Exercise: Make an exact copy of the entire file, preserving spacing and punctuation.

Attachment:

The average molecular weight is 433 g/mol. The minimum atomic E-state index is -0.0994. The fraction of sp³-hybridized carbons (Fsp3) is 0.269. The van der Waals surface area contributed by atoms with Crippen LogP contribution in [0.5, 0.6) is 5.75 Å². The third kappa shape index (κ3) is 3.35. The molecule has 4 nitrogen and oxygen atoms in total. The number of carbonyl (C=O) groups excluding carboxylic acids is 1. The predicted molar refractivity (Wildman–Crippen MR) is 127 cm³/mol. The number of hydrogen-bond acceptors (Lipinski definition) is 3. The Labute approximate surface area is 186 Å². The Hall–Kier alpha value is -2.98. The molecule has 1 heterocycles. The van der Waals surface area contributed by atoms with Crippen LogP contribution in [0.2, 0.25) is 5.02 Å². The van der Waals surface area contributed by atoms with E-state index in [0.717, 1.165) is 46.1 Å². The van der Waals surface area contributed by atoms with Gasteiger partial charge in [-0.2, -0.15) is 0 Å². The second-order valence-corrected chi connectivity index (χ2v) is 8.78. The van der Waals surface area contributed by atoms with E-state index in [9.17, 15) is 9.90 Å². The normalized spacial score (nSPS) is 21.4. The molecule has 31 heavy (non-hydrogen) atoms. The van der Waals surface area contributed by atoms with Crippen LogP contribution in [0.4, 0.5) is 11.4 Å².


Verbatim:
The average molecular weight is 433 g/mol. The minimum atomic E-state index is -0.0994. The fraction of sp³-hybridized carbons (Fsp3) is 0.269. The van der Waals surface area contributed by atoms with Crippen LogP contribution in [0.5, 0.6) is 5.75 Å². The third kappa shape index (κ3) is 3.35. The molecule has 4 nitrogen and oxygen atoms in total. The number of carbonyl (C=O) groups excluding carboxylic acids is 1. The predicted molar refractivity (Wildman–Crippen MR) is 127 cm³/mol. The number of hydrogen-bond acceptors (Lipinski definition) is 3. The Labute approximate surface area is 186 Å². The Hall–Kier alpha value is -2.98. The molecule has 1 heterocycles. The van der Waals surface area contributed by atoms with Crippen LogP contribution in [0.2, 0.25) is 5.02 Å². The van der Waals surface area contributed by atoms with E-state index in [0.717, 1.165) is 46.1 Å². The van der Waals surface area contributed by atoms with Gasteiger partial charge in [-0.2, -0.15) is 0 Å². The second-order valence-corrected chi connectivity index (χ2v) is 8.78. The van der Waals surface area contributed by atoms with E-state index in [9.17, 15) is 9.90 Å². The normalized spacial score (nSPS) is 21.4. The molecule has 31 heavy (non-hydrogen) atoms. The van der Waals surface area contributed by atoms with Crippen LogP contribution in [0.4, 0.5) is 11.4 Å².